MIAMI (CBSMiami) – The Miami Heat are used to challenges, but they get one of their stiffest tests right out of the gate on opening night Tuesday against the team's bitter rivals, the Chicago Bulls.
The Heat will celebrate their second straight NBA championship before the game and receive their championship rings. That will be the final mention of last year for the Heat as they turn their attention to a three-peat as NBA champions.
Standing in the Heat's way will be a Chicago Bulls team the Heat hasn't seen in a long time, thanks to the return of a healthy Derrick Rose.
Rose missed much of last season with a knee injury, including the playoffs, but returned in the preseason and led the Bulls to an 8-0 record. No advanced stats were needed to sum up how good Rose looked in preseason where he averaged 20 points, shot 47.6 percent from the field and 44.4 percent from long-range.
The former MVP looked like he had returned to MVP form throughout the preseason, but the competition will pick up Tuesday night when LeBron and the Heat try to spoil Rose's return to the NBA.
The Heat are looking to avoid letting the Bulls spoil a championship celebration like they did in 2007 when the Bulls blew out the Heat in the worst season-opening loss for a defending champion in NBA history.
What the Heat is really doing this season is chasing history. No team since the Boston Celtics of 1957-66 and 1984-87 and the Los Angeles Lakers of 1982-95, has a team made the NBA Finals four consecutive seasons.
Plus, the Heat are trying to become the first team to three-peat since the 2000-2002 Los Angeles Lakers.
"It would mean everything, man," James said. "First of all, it means that I'm doing my part and I'm helping our team get better. It would mean everything to our team. That's what we're here for. We work our tails off every day. If it can pay off with another Finals appearance, we'd represent the Eastern Conference the best way we can."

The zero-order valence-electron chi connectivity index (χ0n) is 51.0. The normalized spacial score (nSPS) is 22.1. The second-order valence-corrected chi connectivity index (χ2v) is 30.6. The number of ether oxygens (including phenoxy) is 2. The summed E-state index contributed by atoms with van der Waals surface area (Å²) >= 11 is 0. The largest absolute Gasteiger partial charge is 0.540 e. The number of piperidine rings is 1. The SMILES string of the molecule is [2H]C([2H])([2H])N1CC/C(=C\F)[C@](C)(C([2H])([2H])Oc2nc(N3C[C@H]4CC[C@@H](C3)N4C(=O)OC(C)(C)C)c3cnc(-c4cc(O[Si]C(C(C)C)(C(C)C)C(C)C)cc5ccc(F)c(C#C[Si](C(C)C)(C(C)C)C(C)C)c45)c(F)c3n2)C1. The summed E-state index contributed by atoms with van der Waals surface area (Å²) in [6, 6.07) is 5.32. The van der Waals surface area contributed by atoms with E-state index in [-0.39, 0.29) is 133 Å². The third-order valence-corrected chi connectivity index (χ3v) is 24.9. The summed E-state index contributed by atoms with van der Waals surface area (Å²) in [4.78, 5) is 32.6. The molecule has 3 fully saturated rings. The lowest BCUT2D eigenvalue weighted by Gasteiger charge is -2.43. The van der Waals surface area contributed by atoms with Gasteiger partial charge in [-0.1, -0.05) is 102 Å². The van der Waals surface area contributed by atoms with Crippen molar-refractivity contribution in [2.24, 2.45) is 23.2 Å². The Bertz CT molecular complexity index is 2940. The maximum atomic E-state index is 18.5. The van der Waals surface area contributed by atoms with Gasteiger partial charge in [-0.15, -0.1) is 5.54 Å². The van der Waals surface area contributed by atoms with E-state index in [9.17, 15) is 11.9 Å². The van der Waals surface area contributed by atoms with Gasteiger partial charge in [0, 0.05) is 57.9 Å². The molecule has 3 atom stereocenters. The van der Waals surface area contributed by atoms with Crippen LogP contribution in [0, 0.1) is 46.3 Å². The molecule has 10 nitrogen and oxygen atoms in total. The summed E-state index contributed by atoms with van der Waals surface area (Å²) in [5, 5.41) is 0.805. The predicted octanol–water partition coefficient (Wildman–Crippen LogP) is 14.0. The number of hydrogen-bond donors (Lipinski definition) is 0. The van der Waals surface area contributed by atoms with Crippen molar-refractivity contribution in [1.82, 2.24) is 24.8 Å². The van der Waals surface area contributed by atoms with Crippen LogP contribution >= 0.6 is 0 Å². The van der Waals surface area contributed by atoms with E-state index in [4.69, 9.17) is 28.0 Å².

While Chicago gets a healthy Derrick Rose back, the Heat will also have a healthy Dwyane Wade plus a new role player to throw at opponents, former number two overall pick Michael Beasley. That's not to mention having LeBron James, Chris Bosh, Ray Allen, Shane Battier, Mario Chalmers and Udonis Haslem leading the way.
"When you put this kind of talent together, there's always people on the outside trying to figure out ways why it shouldn't work," said Wade, who averaged 21.2 points while shooting a career-high 52.1 percent during his 10th season with Miami. "When you're on the inside and can put it together and show them that it can work, it's a great feeling."
The Heat may also have the missing big man if seven-foot center Greg Oden can get fully healthy and contribute around 10 minutes per game to guard an opponent's big man.
Ending that dominance would again appear to be a tall order for any conference foe, but Chicago believes it's up for the challenge.
As Rose remained sidelined the entire season with a knee injury suffered in April 2012, the Bulls went 45-37 in 2012-13 and posted a first-round victory over Brooklyn in seven games. Chicago won 93-86 at Miami in Game 1 of the next round, but scored 82.0 points and allowed 100.3 per contest in dropping four straight.
The memory of another failed postseason series against the Heat could certainly provide motivation, and the return of Rose has Chicago believing it can dethrone Miami.
"Our No. 1 goal is winning the title," said Rose, the 2011 MVP who has averaged 21.0 points and 6.8 assists in four NBA seasons. "We're not worried about anything else. We're not worried about what people say about us or what's going on on the outside. We're just worried about the Bulls and how good we get every day."
But for now, every team in the NBA knows one thing about the 2013-2014 season; the NBA championship will once again run through the AmericanAirlines Arena in Miami.
(TM and © Copyright 2013 CBS Radio Inc. and its relevant subsidiaries. CBS RADIO and EYE Logo TM and Copyright 2013 CBS Broadcasting Inc. Used under license. All Rights Reserved. This material may not be published, broadcast, rewritten, or redistributed. The Associated Press contributed to this report.)
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